The Compression Effect in Photography
Medium: my original post
The Compression Effect
There is a wonderful effect that I have been seeing more of lately which photographers refer to as compression, or “flattening” an image. A subject is framed against a background that appears larger than life — at a scale that our eyes do not see. It is stunning — check out the following shots by @pegs4days and @alexstrohl (who is probably my favorite photographer of all time).
It appears as if the photographer has compressed the space between the subject and the background, bringing the background close to the viewer. When I first saw these sorts of pictures, I was sure that the photographer had to take two separate photos at different magnifications, and photoshop them together in post-production into a single image. As I have learned and will explain, this is not the case.
Up until recently, I believed that the compression effect is induced by having a larger focal length. The logic ran as the following:
I want the background in my image to be large. To view the background as larger than what my eyes can see, I need more zoom. In order to achieve more zoom, I must choose to use a large focal length lens, like a 85mm lens instead of a 24mm lens, to make the background seem larger. Thus, the larger the focal length, the greater the compression.
This logic, however, is flawed. Greater focal length does not mean greater compression. In fact, focal length does not affect the magnitude of compression at all.
Distance, between you and the subject, is the only variable that causes differences in the strength of compression.
The compression effect is more clear with a diagram (I am a picture learner). In the diagram, two photographers take a picture of a house in front of a mountain. The blue photographer is much closer to the subject than the red photographer. For this example, let’s assume that the framing for both photographers are the same (they are using different focal lengths).
By drawing lines from the photographer’s eyes to the top of the house and the top of the mountain for each photographer, we can see the relative perceived differences in height between the house and the mountain for each person. The red photographer, who is standing further back, perceives the mountain taller (and larger) than the blue photographer, who is standing closer.
This seems perfectly logical — so where does the discretion come from? If you are like me, the misconception stems from the way photos are framed with different focal lengths. The effects of differences in focal length are twofold. A larger focal length not only means greater zoom, but also a narrower field of view. Similarly, a shorter focal length not only means less zoom, but also a wider field of view. In order to frame a subject the same (relative to the borders of the image), you must physically move a lot further back when you have more zoom (e.g. 85mm) than when you have less zoom (e.g. 24mm).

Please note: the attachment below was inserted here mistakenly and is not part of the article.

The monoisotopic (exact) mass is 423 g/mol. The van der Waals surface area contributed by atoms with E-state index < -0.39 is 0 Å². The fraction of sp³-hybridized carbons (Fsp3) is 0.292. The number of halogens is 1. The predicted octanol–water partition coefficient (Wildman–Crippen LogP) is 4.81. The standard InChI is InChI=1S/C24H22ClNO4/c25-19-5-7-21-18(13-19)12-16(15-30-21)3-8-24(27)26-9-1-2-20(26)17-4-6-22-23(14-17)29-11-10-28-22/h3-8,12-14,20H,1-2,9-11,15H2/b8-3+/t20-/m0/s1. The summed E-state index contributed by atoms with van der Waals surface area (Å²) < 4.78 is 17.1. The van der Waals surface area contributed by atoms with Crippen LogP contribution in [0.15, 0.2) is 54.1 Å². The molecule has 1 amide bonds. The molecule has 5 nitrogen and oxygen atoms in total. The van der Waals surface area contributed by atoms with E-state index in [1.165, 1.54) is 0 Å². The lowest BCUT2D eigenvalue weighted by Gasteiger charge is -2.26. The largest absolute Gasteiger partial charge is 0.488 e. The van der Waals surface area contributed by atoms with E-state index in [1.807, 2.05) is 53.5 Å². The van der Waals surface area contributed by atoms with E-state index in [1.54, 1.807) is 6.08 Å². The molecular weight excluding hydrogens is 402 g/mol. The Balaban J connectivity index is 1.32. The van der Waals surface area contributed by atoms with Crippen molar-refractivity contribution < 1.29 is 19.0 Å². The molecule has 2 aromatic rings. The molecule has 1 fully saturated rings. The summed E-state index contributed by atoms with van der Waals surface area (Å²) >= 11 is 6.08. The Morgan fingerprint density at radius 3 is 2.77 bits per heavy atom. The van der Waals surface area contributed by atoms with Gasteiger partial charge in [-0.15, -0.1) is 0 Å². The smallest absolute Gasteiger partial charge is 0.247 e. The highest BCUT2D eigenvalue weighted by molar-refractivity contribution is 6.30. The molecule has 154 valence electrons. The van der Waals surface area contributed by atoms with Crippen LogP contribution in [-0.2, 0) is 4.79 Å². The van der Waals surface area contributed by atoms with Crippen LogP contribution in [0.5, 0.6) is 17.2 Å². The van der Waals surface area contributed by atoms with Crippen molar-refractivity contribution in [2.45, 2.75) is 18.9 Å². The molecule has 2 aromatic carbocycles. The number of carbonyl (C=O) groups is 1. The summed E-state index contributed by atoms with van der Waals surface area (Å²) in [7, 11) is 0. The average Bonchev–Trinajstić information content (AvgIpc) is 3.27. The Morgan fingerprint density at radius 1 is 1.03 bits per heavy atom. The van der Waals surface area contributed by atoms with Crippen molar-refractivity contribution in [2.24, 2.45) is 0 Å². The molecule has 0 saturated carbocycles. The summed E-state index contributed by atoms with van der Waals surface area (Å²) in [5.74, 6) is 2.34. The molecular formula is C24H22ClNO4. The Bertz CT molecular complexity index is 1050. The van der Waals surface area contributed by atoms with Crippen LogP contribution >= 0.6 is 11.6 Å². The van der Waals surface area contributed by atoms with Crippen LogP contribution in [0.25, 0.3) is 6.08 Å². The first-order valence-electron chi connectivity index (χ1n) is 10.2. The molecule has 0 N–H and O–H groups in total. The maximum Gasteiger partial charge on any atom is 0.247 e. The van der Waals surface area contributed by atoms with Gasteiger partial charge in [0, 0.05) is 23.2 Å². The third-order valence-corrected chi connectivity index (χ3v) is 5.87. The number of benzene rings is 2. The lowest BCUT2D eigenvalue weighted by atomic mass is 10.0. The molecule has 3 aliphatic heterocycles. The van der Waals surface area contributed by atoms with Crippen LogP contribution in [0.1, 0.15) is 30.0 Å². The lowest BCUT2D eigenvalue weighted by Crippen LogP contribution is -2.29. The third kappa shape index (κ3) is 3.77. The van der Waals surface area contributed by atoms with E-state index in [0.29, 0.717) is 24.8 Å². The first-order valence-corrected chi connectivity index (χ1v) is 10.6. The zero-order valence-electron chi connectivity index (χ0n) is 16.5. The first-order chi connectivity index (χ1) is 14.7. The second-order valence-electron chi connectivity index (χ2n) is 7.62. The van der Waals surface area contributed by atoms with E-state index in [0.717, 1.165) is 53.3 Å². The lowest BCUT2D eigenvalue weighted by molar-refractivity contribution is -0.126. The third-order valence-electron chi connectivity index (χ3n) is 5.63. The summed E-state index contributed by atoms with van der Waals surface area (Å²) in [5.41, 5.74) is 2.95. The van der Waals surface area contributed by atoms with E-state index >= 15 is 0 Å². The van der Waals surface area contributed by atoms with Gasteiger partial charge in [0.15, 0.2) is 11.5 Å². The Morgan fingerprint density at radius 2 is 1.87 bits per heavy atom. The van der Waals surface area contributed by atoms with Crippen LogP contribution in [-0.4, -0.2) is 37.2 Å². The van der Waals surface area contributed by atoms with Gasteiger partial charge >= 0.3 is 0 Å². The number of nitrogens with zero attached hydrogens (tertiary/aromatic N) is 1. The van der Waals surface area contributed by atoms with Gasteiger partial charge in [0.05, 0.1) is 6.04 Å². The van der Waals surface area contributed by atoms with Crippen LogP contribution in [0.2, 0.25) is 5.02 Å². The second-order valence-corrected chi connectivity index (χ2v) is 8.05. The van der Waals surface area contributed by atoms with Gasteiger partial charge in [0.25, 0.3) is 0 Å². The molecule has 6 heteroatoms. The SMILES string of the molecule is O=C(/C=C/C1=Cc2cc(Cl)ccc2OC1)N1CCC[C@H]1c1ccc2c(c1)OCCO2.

While having a larger focal length often leads to higher compression, it is certainly not a direct causation of the effect.
If diagrams are not your cup of tea, here are some photo examples (thank you Jess, Vylana, and Jerry).
In this first set of photos, I took photos of Jess (foreground) with different focal lengths, but from the exact same spot (about 20 feet away). I cropped the smaller focal length photo so that the two photos are framed the same. As you can see, the relative size of Vylana (background) does not change. The compression here is the same, because I (the photographer) have not moved.
This second set of photos shows the difference between the 200mm shot I took 40 feet away as opposed to the 200mm shot I took 20 feet away. As in the previous example, the left photo is cropped so that the framing would be the same. As is evident by the sizing of Vylana, moving backwards (even in the scope of 10s of feet) greatly changes the magnitude of compression.
What this means
The closer you are to your subject, the smaller the background appears relative to the subject. To achieve high compression, you must position yourself away from your subject. To master compression, you must move.
No matter what lens you use, the size of the background will remain the same unless you physically change the location of where you shoot the photo relative to the subject.
Learning how compression works has changed the way I approach photography. Whereas before I only moved laterally around my subject to find the best composition/framing of my shot, the knowledge of compression adds a new, extra dimension — movement back and forth.